Ultimately, the ecological crisis is an “intensification of colonialism”, exemplified by the disproportionate effects of climate change, with poorer countries experiencing colossal damage to their economies, populations, and land. COP27 in Egypt discussed the impact of climate change on poorer countries, with richer countries most responsible for climate change agreeing to payments, however is there any accountability or self-reflection? Without the use of the word reparations or compensation, countries who contribute to climate change the most are not acknowledging their roles in the damage caused to countries like Nepal, Mozambique, Pakistan or Bangladesh. 

Therefore, the perspectives of Indigenous Peoples are crucial to how we understand and combat climate change. Indigenous Peoples across the globe have endured constant waves of settler colonialism that have decimated their lands. Despite this, they have adapted and survived through centuries as great stewards of their environment; Indigenous lands make up around 20% of the Earth’s territory and contain 80% of the world’s remaining biodiversity. Winona LaDuke, a member of the Anishinabe Nation, writes, “sustainability in these marginal habitats did not simply rely on a matter of luck”.

Conceptions of the environment by Indigenous Peoples requires a greater complex framework – one that is conscious of the relationship between specific communities, individuals and their land, intertwined with living, livelihood, culture, and even legal rights. Consequently, movements by Indigenous populations against environmental exploitation also take a specific language of their own, and there is much we can learn from their resistance. In India, the Dongaria Kondhs – an Indigenous community in the state of Odisha – launched resistance against the bauxite mining project of Vedanta Resources (UK based mining company) in 2002. The movement gained traction when Vedanta started acquiring land in Niyamgiri mountains, a sacred place tied to the ancestry of the Kondhs. At the beginning of the movement, any reasoning of the movement on ecological grounds against the bauxite mining project was dismissed in favour of the sacredness of the Niyamgiri mountains to the tribe’s culture by India’s Supreme Court. However, a clear separation of livelihood, ancestry, sacredness, and environment simplifies and is culpable in erasing the complex interlinkages of these aspects in indigenous life. The Supreme Court’s act of dismissing ecological concerns from cultural concerns assumes that the culture cannot be ecological, because the environment is separate from human life (see ruling here). However, indigenous cultures are a prime example or reminder that environment and life are interlinked. This is an important purview that environmental movements at large should adopt. The environment is not an abstract idea that can be acted upon separately.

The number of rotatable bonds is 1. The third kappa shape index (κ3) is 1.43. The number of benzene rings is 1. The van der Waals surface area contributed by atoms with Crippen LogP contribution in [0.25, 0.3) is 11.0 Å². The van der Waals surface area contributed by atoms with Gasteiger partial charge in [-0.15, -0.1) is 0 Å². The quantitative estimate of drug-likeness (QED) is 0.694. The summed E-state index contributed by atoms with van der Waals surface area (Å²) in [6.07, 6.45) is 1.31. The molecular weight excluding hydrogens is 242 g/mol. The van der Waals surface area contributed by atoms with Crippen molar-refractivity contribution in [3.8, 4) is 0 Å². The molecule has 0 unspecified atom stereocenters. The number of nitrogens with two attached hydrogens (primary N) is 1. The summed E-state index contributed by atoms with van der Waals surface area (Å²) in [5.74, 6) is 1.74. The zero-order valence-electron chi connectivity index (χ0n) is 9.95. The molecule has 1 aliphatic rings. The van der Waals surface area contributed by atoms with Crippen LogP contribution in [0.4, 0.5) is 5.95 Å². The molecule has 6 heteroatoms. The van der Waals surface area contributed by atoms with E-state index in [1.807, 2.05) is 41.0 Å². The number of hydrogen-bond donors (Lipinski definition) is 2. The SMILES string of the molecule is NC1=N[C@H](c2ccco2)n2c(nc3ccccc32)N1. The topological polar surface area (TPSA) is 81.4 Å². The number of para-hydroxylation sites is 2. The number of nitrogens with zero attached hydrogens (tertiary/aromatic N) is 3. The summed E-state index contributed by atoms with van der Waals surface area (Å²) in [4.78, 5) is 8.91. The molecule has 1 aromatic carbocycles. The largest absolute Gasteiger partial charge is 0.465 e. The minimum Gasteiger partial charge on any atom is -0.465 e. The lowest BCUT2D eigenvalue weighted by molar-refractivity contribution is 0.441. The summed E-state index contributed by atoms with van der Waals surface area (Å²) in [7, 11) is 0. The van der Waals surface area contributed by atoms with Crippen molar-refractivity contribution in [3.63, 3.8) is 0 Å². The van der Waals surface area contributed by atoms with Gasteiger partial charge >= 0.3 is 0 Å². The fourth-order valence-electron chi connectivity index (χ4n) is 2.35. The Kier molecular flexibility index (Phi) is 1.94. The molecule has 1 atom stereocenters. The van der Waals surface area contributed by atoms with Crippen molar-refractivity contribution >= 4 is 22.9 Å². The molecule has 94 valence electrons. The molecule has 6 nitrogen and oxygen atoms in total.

Resistance against ‘developmental’ projects is also common, as projects of the Western ‘development’ model often impinge upon regional lives. Often, what is understood as ‘development’ leads to violence, dispossession and erasure of indigenous cultures and communities. Protests against ‘developmental’ projects by Indigenous communities in India, and globally, emphasise the connection of natural resources, forests, rivers, and land, to tribal and adivasi (term for specific Indigenous communities in India) populations. Resistance by the Gond community in the state of Chhattisgarh, active for the past decade, intensified this year as the government approved three new coal mines, which would result in future environmental degradation and increased clearance of Hasdeo Aranya forests. Villagers from around the forest region have occupied the forests, building campsites, hugging trees (a historical form of tribal protest in India known as chipko), conducting speeches, events, and even work from within the forests. Demonstrating not only that their forest has cultural significance and provides livelihood, but there is a question of legal rights as well. 

These movements emphasise the casual disregard for rights of Indigenous communities in these projects. The disregard of indigenous rights is directly tied to the disregard of Indigenous existence and colonialism. The lack of Indigenous consensus on decisions of ‘development’, or land, forest interference is symbiotic of erasing marginalised voices. The disregard for understanding grassroots mobilisation for ecological catastrophe and implementation of top-down policies which do not consider violence on certain lives as violence, or do not account for how life is lived in the regions targeted for ‘development’ is a manifestation of imperialism. 

We do not suggest that indigenous life is infallible, but that Indigenous perspectives and mobilisation are crucial to the environmental movement at large. The constant dismissal of Indigenous lives is a symptom of colonialism. Indigenous communities should be considered active agents in the environmental movement, and intersectionality should extend to Indigenous communities within different contexts.

SOAS and 67 other UK Universities strike again in March

Trade unions UCU and UNISON saw their members  taking further strike action from Monday 21st to Friday 25th March 2022. This is the latest move in a long saga as employers refuse reasonable negotiations on pay and working conditions and “force through” pension cuts despite the efforts of 68 UK universities who have already undergone 10 days of strike action between 14th February and 2nd March this year.